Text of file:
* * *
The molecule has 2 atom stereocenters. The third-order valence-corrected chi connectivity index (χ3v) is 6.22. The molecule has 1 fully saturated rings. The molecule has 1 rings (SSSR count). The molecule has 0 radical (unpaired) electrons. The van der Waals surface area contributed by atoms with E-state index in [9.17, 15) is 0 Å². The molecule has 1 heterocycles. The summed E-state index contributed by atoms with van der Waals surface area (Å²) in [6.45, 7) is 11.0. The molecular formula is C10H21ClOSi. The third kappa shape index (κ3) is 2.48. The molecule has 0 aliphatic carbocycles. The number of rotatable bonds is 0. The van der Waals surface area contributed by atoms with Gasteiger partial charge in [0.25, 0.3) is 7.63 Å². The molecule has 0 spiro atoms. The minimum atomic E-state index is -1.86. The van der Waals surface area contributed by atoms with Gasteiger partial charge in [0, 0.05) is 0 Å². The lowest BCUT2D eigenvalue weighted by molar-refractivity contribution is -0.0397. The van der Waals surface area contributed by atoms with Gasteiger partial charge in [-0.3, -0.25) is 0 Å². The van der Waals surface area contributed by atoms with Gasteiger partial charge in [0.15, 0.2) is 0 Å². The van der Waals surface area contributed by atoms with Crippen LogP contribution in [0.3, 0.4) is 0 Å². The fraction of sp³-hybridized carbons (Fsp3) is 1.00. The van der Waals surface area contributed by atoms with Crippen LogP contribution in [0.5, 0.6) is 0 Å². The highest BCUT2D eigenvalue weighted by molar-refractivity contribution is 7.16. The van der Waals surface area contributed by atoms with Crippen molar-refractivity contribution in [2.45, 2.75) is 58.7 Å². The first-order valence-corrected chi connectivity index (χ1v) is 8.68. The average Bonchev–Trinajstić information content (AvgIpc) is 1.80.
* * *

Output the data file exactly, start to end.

The molecule has 2 atom stereocenters. The third-order valence-corrected chi connectivity index (χ3v) is 6.22. The molecule has 1 fully saturated rings. The molecule has 1 rings (SSSR count). The molecule has 0 radical (unpaired) electrons. The van der Waals surface area contributed by atoms with E-state index in [9.17, 15) is 0 Å². The molecule has 1 heterocycles. The summed E-state index contributed by atoms with van der Waals surface area (Å²) in [6.45, 7) is 11.0. The molecular formula is C10H21ClOSi. The third kappa shape index (κ3) is 2.48. The molecule has 0 aliphatic carbocycles. The number of rotatable bonds is 0. The van der Waals surface area contributed by atoms with Gasteiger partial charge in [0.25, 0.3) is 7.63 Å². The molecule has 0 spiro atoms. The minimum atomic E-state index is -1.86. The van der Waals surface area contributed by atoms with Gasteiger partial charge in [0, 0.05) is 0 Å². The lowest BCUT2D eigenvalue weighted by molar-refractivity contribution is -0.0397. The van der Waals surface area contributed by atoms with Gasteiger partial charge in [-0.3, -0.25) is 0 Å². The van der Waals surface area contributed by atoms with Gasteiger partial charge in [0.15, 0.2) is 0 Å². The van der Waals surface area contributed by atoms with Crippen LogP contribution in [0.3, 0.4) is 0 Å². The fraction of sp³-hybridized carbons (Fsp3) is 1.00. The van der Waals surface area contributed by atoms with Crippen LogP contribution in [0.5, 0.6) is 0 Å². The highest BCUT2D eigenvalue weighted by molar-refractivity contribution is 7.16. The van der Waals surface area contributed by atoms with Crippen molar-refractivity contribution in [2.45, 2.75) is 58.7 Å². The first-order valence-corrected chi connectivity index (χ1v) is 8.68. The average Bonchev–Trinajstić information content (AvgIpc) is 1.80.